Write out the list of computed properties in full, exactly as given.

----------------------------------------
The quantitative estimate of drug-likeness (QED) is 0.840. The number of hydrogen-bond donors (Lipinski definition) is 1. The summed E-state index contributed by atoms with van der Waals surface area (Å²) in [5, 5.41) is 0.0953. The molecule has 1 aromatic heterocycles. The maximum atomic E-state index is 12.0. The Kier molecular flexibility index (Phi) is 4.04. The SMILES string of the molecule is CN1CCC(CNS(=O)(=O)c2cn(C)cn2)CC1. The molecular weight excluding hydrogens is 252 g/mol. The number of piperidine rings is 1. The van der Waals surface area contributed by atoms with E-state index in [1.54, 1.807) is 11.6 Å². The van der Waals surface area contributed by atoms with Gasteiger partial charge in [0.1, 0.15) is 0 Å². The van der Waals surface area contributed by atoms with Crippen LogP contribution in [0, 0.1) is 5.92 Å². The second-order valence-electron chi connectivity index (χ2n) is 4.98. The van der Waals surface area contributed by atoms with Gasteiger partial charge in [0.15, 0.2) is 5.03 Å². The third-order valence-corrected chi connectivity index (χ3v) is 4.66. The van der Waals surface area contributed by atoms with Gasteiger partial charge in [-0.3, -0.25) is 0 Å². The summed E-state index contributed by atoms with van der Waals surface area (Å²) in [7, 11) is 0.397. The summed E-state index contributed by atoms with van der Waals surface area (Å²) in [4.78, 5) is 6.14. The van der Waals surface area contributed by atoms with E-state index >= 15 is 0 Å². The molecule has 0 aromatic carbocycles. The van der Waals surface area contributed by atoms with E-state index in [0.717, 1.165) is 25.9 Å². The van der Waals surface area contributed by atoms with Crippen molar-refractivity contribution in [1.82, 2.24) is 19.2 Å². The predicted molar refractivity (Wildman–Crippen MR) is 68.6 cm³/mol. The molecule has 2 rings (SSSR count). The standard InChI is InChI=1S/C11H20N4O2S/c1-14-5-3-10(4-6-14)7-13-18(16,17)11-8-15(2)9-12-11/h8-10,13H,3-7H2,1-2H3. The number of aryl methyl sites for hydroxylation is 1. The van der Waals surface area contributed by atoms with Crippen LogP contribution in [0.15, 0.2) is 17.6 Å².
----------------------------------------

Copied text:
The quantitative estimate of drug-likeness (QED) is 0.840. The number of hydrogen-bond donors (Lipinski definition) is 1. The summed E-state index contributed by atoms with van der Waals surface area (Å²) in [5, 5.41) is 0.0953. The molecule has 1 aromatic heterocycles. The maximum atomic E-state index is 12.0. The Kier molecular flexibility index (Phi) is 4.04. The SMILES string of the molecule is CN1CCC(CNS(=O)(=O)c2cn(C)cn2)CC1. The molecular weight excluding hydrogens is 252 g/mol. The number of piperidine rings is 1. The van der Waals surface area contributed by atoms with E-state index in [1.54, 1.807) is 11.6 Å². The van der Waals surface area contributed by atoms with Gasteiger partial charge in [0.1, 0.15) is 0 Å². The van der Waals surface area contributed by atoms with Crippen LogP contribution in [0, 0.1) is 5.92 Å². The second-order valence-electron chi connectivity index (χ2n) is 4.98. The van der Waals surface area contributed by atoms with Gasteiger partial charge in [0.15, 0.2) is 5.03 Å². The third-order valence-corrected chi connectivity index (χ3v) is 4.66. The van der Waals surface area contributed by atoms with Gasteiger partial charge in [-0.3, -0.25) is 0 Å². The summed E-state index contributed by atoms with van der Waals surface area (Å²) in [7, 11) is 0.397. The summed E-state index contributed by atoms with van der Waals surface area (Å²) in [4.78, 5) is 6.14. The van der Waals surface area contributed by atoms with E-state index >= 15 is 0 Å². The molecule has 0 aromatic carbocycles. The van der Waals surface area contributed by atoms with E-state index in [0.717, 1.165) is 25.9 Å². The van der Waals surface area contributed by atoms with Crippen molar-refractivity contribution in [1.82, 2.24) is 19.2 Å². The predicted molar refractivity (Wildman–Crippen MR) is 68.6 cm³/mol. The molecule has 2 rings (SSSR count). The standard InChI is InChI=1S/C11H20N4O2S/c1-14-5-3-10(4-6-14)7-13-18(16,17)11-8-15(2)9-12-11/h8-10,13H,3-7H2,1-2H3. The number of aryl methyl sites for hydroxylation is 1. The van der Waals surface area contributed by atoms with Crippen LogP contribution in [0.15, 0.2) is 17.6 Å².